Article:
Wednesday, October 26, 2011

More than words

4.022 Man possesses the ability to construct languages capable of expressing every sense without having any idea how each word has meaning or what its meaning is-- just as people speak without knowing how the individual sounds are produced…. 
In his Tractatus, Wittgenstein discusses the slipperiness of language.  At 3.221 he states that “objects can only be named. Signs are their representative.”  And at 3.261 “Names cannot be anatomized by means of definitions” (although 3.263 seems to soften this by stating that “the meaning of primitive signs can be explained by means of elucidations”). 

This led me to ponder how the words that represent the most elementary concepts are the most difficult to define.  For example, one struggles to come up with a definition of “color” or “number” (N.B. not the same thing as a “numeral” which is the written sign that represents a number) without just giving a list of examples.


My first thought was that colors are something like “shades of light” but “shade” is not quite the right word.  Shade is either the opposite of light, making that phrase an oxymoron, or it is just a near-synonym to color, much like “tinge” or “hue”.  To define a word with a synonym is to assume the reader’s knowledge of the word’s meaning, and it does not really convey any new information.  

If you type in “color definition,” Google comes up with “the property possessed by an object of producing different sensations on the eye as a result of the way it reflects or emits light.” That makes it sound like some sort of glare.  The American Heritage Dictionary, 4th Edition gives “that aspect of things that is caused by differing qualities of the light reflected or emitted by them, definable in terms of the observer or of the light.”  Differing qualities of light?  I guess that’s true, but it still doesn’t really do justice to what colors are like.  Wiktionary is arguably even worse, describing color as “the spectral composition of visible light.”  At first it sounds like colors are ghosts of light, but upon further reflection one realizes that “spectral” here is supposed to refer to the spectrum and not specters.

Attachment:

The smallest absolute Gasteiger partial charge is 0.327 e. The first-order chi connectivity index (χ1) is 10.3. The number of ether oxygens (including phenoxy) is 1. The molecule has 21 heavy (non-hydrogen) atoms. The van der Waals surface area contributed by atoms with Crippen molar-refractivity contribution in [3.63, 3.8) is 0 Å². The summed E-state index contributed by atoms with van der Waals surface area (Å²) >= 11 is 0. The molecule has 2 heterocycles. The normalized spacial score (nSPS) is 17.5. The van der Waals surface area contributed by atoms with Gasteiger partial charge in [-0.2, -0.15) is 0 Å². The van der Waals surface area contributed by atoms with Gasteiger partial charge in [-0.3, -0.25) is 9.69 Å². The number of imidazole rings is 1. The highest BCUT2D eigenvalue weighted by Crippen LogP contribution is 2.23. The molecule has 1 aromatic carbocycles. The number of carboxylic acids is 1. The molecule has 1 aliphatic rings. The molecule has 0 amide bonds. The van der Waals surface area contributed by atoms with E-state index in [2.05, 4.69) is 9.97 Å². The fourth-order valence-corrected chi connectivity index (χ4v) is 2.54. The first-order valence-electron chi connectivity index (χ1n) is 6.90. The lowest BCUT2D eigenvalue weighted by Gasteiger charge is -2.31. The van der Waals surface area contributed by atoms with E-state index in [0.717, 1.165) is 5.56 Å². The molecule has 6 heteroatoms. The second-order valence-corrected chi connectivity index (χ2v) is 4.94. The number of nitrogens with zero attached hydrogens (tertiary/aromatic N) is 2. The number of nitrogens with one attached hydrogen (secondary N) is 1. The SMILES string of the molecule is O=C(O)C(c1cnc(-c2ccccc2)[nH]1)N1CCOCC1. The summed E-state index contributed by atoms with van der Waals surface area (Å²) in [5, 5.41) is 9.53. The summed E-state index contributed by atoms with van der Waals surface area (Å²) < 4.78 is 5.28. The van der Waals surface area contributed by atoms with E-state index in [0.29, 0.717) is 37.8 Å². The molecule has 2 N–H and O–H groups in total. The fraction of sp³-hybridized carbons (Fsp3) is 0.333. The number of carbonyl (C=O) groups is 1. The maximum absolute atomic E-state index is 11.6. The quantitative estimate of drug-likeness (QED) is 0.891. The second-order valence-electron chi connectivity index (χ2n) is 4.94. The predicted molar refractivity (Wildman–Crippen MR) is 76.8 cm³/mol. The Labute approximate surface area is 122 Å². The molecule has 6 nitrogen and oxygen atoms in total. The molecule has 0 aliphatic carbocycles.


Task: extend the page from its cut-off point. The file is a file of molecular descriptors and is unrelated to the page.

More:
Trying to describe individual colors is also not easy.  One might be tempted to say that blue is a “cool” color and red is “fiery,” but this is just misapplying qualities that properly belong to objects that possess those colors (i.e. we only say blue is cool because the sea is blue).  I remember once looking up these colors in an Italian and an English dictionary (I must have been bored).  The Italian dictionary gave traditional definitions such as blue is “the color of the sea” and red is “the color of blood,” naming the go-to object for each color, while the English dictionary identified red as visible light with a wavelength of 620-750 nanometers, which sounds scientific and precise but gives you no idea what red might look like.  Of course the best way to convey the meaning of a color is to provide an illustration.  Wittgenstein might say that these are things that must be shown rather than said.


As for “number,” Google defines it as “an arithmetical value, expressed by a word, symbol, or figure, representing a particular quantity and used in counting and making calculations and for showing order in a series or for identification.”  That actually does a pretty good job of summing it up, but I would still note that this is a fairly long definition required for a basic concept.